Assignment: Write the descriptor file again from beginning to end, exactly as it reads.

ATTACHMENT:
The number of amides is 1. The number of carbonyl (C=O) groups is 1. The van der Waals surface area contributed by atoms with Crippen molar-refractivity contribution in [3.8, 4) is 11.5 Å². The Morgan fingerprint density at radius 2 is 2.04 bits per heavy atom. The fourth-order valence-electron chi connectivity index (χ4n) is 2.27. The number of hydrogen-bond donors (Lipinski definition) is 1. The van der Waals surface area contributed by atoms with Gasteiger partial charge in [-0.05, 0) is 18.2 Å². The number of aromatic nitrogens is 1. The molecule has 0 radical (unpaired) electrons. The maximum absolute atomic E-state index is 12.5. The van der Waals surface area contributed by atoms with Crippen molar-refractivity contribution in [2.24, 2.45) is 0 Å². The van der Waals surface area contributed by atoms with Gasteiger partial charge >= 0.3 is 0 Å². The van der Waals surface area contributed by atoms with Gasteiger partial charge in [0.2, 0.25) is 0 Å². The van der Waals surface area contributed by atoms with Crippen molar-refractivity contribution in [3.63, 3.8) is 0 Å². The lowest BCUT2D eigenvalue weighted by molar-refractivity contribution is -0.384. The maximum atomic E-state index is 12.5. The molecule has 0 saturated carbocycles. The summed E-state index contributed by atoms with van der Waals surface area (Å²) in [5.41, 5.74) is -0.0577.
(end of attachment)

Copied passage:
The number of amides is 1. The number of carbonyl (C=O) groups is 1. The van der Waals surface area contributed by atoms with Crippen molar-refractivity contribution in [3.8, 4) is 11.5 Å². The Morgan fingerprint density at radius 2 is 2.04 bits per heavy atom. The fourth-order valence-electron chi connectivity index (χ4n) is 2.27. The number of hydrogen-bond donors (Lipinski definition) is 1. The van der Waals surface area contributed by atoms with Gasteiger partial charge in [-0.05, 0) is 18.2 Å². The number of aromatic nitrogens is 1. The molecule has 0 radical (unpaired) electrons. The maximum absolute atomic E-state index is 12.5. The van der Waals surface area contributed by atoms with Crippen molar-refractivity contribution in [2.24, 2.45) is 0 Å². The van der Waals surface area contributed by atoms with Gasteiger partial charge >= 0.3 is 0 Å². The van der Waals surface area contributed by atoms with Gasteiger partial charge in [0.2, 0.25) is 0 Å². The van der Waals surface area contributed by atoms with Crippen molar-refractivity contribution in [3.63, 3.8) is 0 Å². The lowest BCUT2D eigenvalue weighted by molar-refractivity contribution is -0.384. The maximum atomic E-state index is 12.5. The molecule has 0 saturated carbocycles. The summed E-state index contributed by atoms with van der Waals surface area (Å²) in [5.41, 5.74) is -0.0577.